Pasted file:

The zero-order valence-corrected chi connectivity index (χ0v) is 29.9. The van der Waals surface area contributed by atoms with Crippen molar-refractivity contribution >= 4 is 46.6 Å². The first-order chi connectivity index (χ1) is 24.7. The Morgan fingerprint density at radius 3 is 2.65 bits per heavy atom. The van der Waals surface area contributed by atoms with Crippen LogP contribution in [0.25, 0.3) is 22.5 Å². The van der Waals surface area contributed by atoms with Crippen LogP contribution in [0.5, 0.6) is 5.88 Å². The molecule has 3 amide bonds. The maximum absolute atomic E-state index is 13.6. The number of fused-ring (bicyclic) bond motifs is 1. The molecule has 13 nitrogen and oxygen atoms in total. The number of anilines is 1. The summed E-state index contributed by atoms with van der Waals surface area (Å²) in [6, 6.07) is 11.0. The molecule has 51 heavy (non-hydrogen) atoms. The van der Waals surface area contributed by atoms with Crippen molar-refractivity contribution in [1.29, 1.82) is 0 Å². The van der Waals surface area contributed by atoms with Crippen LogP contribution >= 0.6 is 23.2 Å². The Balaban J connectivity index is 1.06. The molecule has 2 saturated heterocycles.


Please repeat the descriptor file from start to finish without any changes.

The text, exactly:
The zero-order valence-corrected chi connectivity index (χ0v) is 29.9. The van der Waals surface area contributed by atoms with Crippen molar-refractivity contribution >= 4 is 46.6 Å². The first-order chi connectivity index (χ1) is 24.7. The Morgan fingerprint density at radius 3 is 2.65 bits per heavy atom. The van der Waals surface area contributed by atoms with Crippen LogP contribution in [0.25, 0.3) is 22.5 Å². The van der Waals surface area contributed by atoms with Crippen LogP contribution in [0.5, 0.6) is 5.88 Å². The molecule has 3 amide bonds. The maximum absolute atomic E-state index is 13.6. The number of fused-ring (bicyclic) bond motifs is 1. The molecule has 13 nitrogen and oxygen atoms in total. The number of anilines is 1. The summed E-state index contributed by atoms with van der Waals surface area (Å²) in [6, 6.07) is 11.0. The molecule has 51 heavy (non-hydrogen) atoms. The van der Waals surface area contributed by atoms with Crippen molar-refractivity contribution in [1.29, 1.82) is 0 Å². The van der Waals surface area contributed by atoms with Crippen LogP contribution >= 0.6 is 23.2 Å². The Balaban J connectivity index is 1.06. The molecule has 2 saturated heterocycles.